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February 26, 2023

Did you know we have a pothole park in Pennsylvania? Just some miles north of Scranton is the Archbald Pothole State Park. The Archbald pothole is 38 feet deep and elliptical in shape.

The volume of about 18,600 cubic feet and can hold 140,000 gallons of water. Not on my bucket list. Thank goodness it is not on any road I drive.

It is that time of year again here in Pennsylvania. Pothole season. Depending on where you read the statistic, Pennsylvania is either the fifth or sixth worst state in the country for potholes. Of course, they are here year-round, but winter is the worst.

What causes potholes? The vicious freeze-thaw cycle. Freeze. Spots buckle. Thaw and they collapse into the void underneath that buckle. Our roads are often like a war zone. I live on a private lane. I have come to realize that lane means unpaved. For the most part, I can’t really complain because of where I’m situated on the lane. However, the road and the lane I must travel to get to ‘my’ lane can be a navigational nightmare swerving side to side to keep tires on the best parts of the lane. It is a dance.

It is 2023. A person could be forgiven for thinking that, given all of the wonders we have in the world, surely someone could come up with a better way to make roads. If you note the picture above, comparing a centuries-old road built by the Romans to a six-year-old road built by PennDot, you might find yourself wondering if someone did indeed invent a better way. You would have a point.

Consider some of the ancient Roman buildings still standing. There is “the world’s largest unreinforced concrete dome in the Pantheon” built in 128 CE. There are still functioning aqueducts supplying Rome with water. Large parts of Hadrians Wall survive. What did they know that PennDot does not?

I was reading an article in January about recent discoveries by experts at MIT and Harvard regarding the ‘secret ingredient’ that helped make Roman concrete so durable. Self-repairing. The ingredient is quicklime. I’m not going to go into a lot of detail on how this works. The article is literally a 2-minute read and worth every minute. The essence of it is, though, that quicklime in the mix made Roman concrete self-repairing.

I spent some time researching quicklime and came away confused as it is often said to be the same as lime. I did finally find a reference that says:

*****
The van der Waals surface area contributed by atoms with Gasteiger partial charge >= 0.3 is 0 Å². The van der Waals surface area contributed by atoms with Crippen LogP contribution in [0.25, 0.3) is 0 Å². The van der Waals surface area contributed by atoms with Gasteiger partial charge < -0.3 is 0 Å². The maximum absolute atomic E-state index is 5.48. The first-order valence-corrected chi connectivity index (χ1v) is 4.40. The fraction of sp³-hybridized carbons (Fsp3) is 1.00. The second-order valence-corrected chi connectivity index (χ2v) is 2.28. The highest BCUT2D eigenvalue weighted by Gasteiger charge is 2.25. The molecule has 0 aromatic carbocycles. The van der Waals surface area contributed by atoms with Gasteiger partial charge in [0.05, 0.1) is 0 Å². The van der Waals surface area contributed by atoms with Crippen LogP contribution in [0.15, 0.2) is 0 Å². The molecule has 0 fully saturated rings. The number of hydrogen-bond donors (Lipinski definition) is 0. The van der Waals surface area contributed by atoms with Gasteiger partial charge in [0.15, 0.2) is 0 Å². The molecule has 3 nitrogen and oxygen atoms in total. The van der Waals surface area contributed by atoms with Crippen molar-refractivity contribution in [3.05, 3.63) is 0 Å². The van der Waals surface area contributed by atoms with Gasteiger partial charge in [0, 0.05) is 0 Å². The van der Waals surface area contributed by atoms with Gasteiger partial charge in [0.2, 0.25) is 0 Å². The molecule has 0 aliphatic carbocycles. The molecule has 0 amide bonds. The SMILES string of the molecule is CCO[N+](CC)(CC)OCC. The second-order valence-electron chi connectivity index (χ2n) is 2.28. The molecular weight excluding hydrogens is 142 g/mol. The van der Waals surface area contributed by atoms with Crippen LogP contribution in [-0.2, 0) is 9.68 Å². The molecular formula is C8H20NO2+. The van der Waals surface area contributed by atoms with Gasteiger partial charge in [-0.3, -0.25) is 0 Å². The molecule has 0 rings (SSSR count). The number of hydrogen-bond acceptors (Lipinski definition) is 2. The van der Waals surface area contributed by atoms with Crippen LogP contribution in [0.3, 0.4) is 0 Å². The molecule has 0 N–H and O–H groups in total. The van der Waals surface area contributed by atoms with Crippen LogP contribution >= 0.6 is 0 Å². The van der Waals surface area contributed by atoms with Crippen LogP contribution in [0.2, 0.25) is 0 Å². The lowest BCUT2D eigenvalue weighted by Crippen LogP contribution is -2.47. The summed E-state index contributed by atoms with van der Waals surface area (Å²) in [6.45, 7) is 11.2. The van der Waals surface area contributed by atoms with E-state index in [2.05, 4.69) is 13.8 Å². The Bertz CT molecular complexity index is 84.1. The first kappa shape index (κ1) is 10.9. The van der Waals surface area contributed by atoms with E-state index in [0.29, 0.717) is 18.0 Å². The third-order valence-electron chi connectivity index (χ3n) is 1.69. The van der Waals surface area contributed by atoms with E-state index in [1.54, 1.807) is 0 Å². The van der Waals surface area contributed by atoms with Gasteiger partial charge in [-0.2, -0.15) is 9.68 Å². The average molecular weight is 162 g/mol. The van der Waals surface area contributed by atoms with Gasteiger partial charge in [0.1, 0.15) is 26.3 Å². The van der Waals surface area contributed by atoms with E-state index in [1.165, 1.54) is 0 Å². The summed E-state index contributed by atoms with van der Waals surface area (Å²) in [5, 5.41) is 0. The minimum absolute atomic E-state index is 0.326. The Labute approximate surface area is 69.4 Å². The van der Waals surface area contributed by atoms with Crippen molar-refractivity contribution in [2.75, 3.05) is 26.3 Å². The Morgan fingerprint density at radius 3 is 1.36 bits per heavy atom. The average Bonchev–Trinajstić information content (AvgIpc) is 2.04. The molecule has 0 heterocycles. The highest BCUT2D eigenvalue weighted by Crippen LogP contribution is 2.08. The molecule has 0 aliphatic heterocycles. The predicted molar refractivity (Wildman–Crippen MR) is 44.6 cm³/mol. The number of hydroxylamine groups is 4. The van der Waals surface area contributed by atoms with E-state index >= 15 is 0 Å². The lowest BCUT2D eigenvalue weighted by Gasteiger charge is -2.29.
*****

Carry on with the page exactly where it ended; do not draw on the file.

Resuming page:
The research team found the ancient Romans made their concrete with quicklime, which is lime in its pure state, rather than the more typical slaked lime, and that this gave it “self-healing” properties.

Sounds like it would work better than oil and chips, asphalt, tar, or concrete as we have been doing it for as long as I can remember. Actually, the only thing I can remember about the ways I’ve seen things done is that they don’t work. Or don’t work very long. I have never found the roads in the forest to be anywhere near as bad as the roads in the cities where I used to live. I’ve always attributed this to the salt and de-icing chemicals. These are not used here, as far as I know. I have had 2 driveways poured in my life. In both cases, the contractors strongly discouraged the use of salt and I’ve tried to follow that advice. There is apparently some negative effect to it. The forest lanes and back roads are another matter, though not in the scope of this article. The roads most of us drive are paved. Concrete lasts longer than asphalt, from what I’ve seen. Both deteriorate, and far more quickly than roads created during the Roman empire. I know I’m ready to try something different.

I’m not willing to do research on comparative costs between the current and Roman methods. Someone should. They may be doing so already. How much does it cost to repair potholes every few winters? How much does it cost travelers to repair cars one or more times every winter? Consider tires, alignment, suspension components, accidents, insurance, etc. The cost is enormous. Years ago, there was a sign on an auto parts store counter that I pilfered for my own use when I have to make significant purchases:

“Buy quality the first time. Only cry once”

I avoid junk anything. There is a price for junk that will be paid sooner or later and it is never worth the bit you save. For years, researchers knew of differences in Roman concrete but did not understand the effect it had. You can’t fault governments for doing what they understood was best at the time. Now, however, it appears that there is a better way. “Infrastructure” has been a buzzword for a number of political cycles. Roads are a big part of infrastructure. Perhaps time and ideal opportunity are coming together.

I am not a scientist, but it seems to me that ‘lime in its pure state’ would cost less than ‘slaked (combined with water to produce calcium hydroxide) lime’. Could it be that the cost of implementing this ‘secret sauce’ would be negligible? Particularly if it brought us, FINALLY, a lasting solution to a perennial problem. I read an article from 2017 that said we don’t know the actual Roman recipe. I don’t know if that has been discovered in the intervening six years. If COVID has taught us anything, mustering a global body of thinkers around an important project can achieve marvels.

In the meantime, there are some helpful suggestions on navigating potholes and minimizing negative consequences:

  • Don’t tailgate
  • Beware puddles
  • If you can’t avoid a pothole, sudden braking may lead to more harm
  • Slow down – Tight grip on the steering wheel
  • Properly inflated tires
  • Suspension in good condition

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